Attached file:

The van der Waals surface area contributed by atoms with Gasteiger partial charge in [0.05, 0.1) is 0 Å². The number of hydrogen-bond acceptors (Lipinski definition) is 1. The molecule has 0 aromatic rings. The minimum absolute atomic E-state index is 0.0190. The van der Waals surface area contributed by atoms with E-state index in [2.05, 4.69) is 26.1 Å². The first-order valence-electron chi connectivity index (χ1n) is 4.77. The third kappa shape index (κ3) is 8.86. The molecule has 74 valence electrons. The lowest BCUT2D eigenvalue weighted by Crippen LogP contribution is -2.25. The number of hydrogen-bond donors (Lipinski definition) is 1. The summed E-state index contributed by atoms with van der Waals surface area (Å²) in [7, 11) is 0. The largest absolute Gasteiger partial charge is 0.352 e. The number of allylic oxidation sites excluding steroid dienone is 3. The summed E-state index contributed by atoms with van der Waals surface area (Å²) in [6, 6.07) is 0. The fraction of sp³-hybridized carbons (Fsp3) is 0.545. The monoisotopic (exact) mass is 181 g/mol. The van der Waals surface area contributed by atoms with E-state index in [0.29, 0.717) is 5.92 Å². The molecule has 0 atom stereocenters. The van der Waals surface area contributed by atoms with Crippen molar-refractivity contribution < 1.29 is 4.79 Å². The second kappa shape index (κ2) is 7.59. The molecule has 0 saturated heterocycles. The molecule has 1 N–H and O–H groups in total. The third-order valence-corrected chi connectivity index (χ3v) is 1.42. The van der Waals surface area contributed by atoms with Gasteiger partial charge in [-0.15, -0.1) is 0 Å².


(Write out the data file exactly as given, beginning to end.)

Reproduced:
The van der Waals surface area contributed by atoms with Gasteiger partial charge in [0.05, 0.1) is 0 Å². The number of hydrogen-bond acceptors (Lipinski definition) is 1. The molecule has 0 aromatic rings. The minimum absolute atomic E-state index is 0.0190. The van der Waals surface area contributed by atoms with E-state index in [2.05, 4.69) is 26.1 Å². The first-order valence-electron chi connectivity index (χ1n) is 4.77. The third kappa shape index (κ3) is 8.86. The molecule has 74 valence electrons. The lowest BCUT2D eigenvalue weighted by Crippen LogP contribution is -2.25. The number of hydrogen-bond donors (Lipinski definition) is 1. The summed E-state index contributed by atoms with van der Waals surface area (Å²) in [7, 11) is 0. The largest absolute Gasteiger partial charge is 0.352 e. The number of allylic oxidation sites excluding steroid dienone is 3. The summed E-state index contributed by atoms with van der Waals surface area (Å²) in [6, 6.07) is 0. The fraction of sp³-hybridized carbons (Fsp3) is 0.545. The monoisotopic (exact) mass is 181 g/mol. The van der Waals surface area contributed by atoms with E-state index in [0.29, 0.717) is 5.92 Å². The molecule has 0 atom stereocenters. The van der Waals surface area contributed by atoms with Crippen molar-refractivity contribution < 1.29 is 4.79 Å². The second kappa shape index (κ2) is 7.59. The molecule has 0 saturated heterocycles. The molecule has 1 N–H and O–H groups in total. The third-order valence-corrected chi connectivity index (χ3v) is 1.42. The van der Waals surface area contributed by atoms with Gasteiger partial charge in [-0.15, -0.1) is 0 Å².